Movie Review: ‘Nope’ another Jordan Peele classic

Somebody needs to stop Peele before he puts every other horror filmmaker out of business



“Nope” had areas it could improve on, but Peele has nonetheless proved his horror prowess once again.

CARSON HOLLAND, Evergreen columnist

This review of Jordan Peele’s latest entry into the cinematic “Nope,” will not be spoiler free. Take this time to go to your local theater and pick up an extra large popcorn with butter. This is your spoiler warning

(It is OK, I will just wait here until you come back.)

For those of you peeking past that spoiler warning, this is your last chance before there is no return from spoilers. 

The internet warned me that Peele’s latest film, “Nope,” was going to be another horror movie. This was not offputting in the least, as Peele is renowned for coming up with innovative horror movies that push the boundary of fright with meaning. 

That being said, it is hard for me to classify the movie as strictly horror. When push comes to shove, I would probably slot it under thriller. 

Do not get me wrong, parts of it were certainly scary. 

There is a scene where it is completely silent over the house; it is horrifying in its own right, but it was not enough for me to be actually scared. 

The bloody chimp scenes are an exception, but we will get to those. 

At the end of the day, “Nope” falls under the traditional problem that horror movies face – showing the actual monster. The confusion of not knowing what was going on and not knowing the rules of the universe seemed to increase the fright level, but it dropped heavily once the audience knew the stakes. 

I will not lie and say it was not disappointing for this to occur, as when Peele is attempting to set up the disturbing and unknown during this movie he does an amazing job. Furthermore, his new take on UFOs (making it the alien itself) was genuinely a refreshing take. 

But to a certain point in the movie, it stopped getting scarier and just got weird. It is a Catch-22 of horror movies that Peele has broken out of more than a few times with “Us” and “Get Out,” so I was disappointed when “Nope” did not have the same feel.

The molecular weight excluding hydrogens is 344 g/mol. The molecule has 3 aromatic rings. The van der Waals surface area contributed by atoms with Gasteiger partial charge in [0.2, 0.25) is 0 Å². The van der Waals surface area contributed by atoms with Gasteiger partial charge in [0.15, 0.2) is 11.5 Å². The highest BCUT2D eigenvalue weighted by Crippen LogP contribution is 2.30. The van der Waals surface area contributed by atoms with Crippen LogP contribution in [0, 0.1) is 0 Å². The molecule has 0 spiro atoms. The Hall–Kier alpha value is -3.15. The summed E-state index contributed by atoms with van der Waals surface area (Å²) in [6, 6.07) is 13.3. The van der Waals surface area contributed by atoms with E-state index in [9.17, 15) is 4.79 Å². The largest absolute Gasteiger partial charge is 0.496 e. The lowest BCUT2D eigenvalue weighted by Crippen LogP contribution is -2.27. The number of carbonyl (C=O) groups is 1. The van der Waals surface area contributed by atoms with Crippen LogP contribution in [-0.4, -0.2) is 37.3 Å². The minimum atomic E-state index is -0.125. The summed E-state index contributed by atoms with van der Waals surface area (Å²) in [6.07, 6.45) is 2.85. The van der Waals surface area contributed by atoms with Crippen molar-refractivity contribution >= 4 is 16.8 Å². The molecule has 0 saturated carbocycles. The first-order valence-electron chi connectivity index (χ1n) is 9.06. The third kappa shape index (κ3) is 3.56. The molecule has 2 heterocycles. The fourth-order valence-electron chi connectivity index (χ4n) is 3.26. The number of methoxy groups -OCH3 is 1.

This criticism goes out the door for the chimp scenes, however. 

Interspersed throughout the story we are taken along a flashback with Ricky ‘Jupe’ Park and his days as a child actor with a chimp. After an incident sets off Gordy the Chimp, he goes on a rampage, killing his human costars. 

These scenes were the genuine article and really what sold the scare factor of the movie. Throughout these scenes, the audience felt a sense of dread and unease that was better than any other part of the actual movie. 

Peele does what he did best during these chimp shots – layered meaning that applied to the main story. 

As the movie took us through the struggling cinematic horse ranch owned now by Otis Jr. and Emerald, the audience is better connected to their plight and what an impact filming the alien would make on their lives due to that depth of meaning. 

The acting was also very enjoyable – by far one of the best parts of the movie. Daniel Kaluuya – now a Peele regular – and Keke Palmer are wonderful leads. The movie accomplishes a true sibling relationship like few movies are actually able to do, showing the great acting chemistry between Kaluuya and Palmer. 

“Nope” does not skimp on the side character either. The trifecta of Steven Yeun as Ricky Park, Michael Wincott as Antlers Holst and Brandon Perea as Angel Torres tied the movie together well. No actor detracted from the performance of the others, and the result was a wonderful sense of interaction throughout the cast. 

Peele continues to put out enjoyable movies that make paying the extra couple of dollars to see the film in theaters worth it. 

Is “Nope” my favorite movie of his? Probably not, but it is certainly one that I plan to watch again and would recommend to anyone needing a good movie. 

If I could change anything I would have delayed or minimized actually showing the monster or explaining the rules of its hunting patterns, but at the end of the day, I still enjoyed it for what it was. 

For those who majestically skipped down to the end, or plowed right through the spoiler warning, I would happily recommend giving “Nope” a try.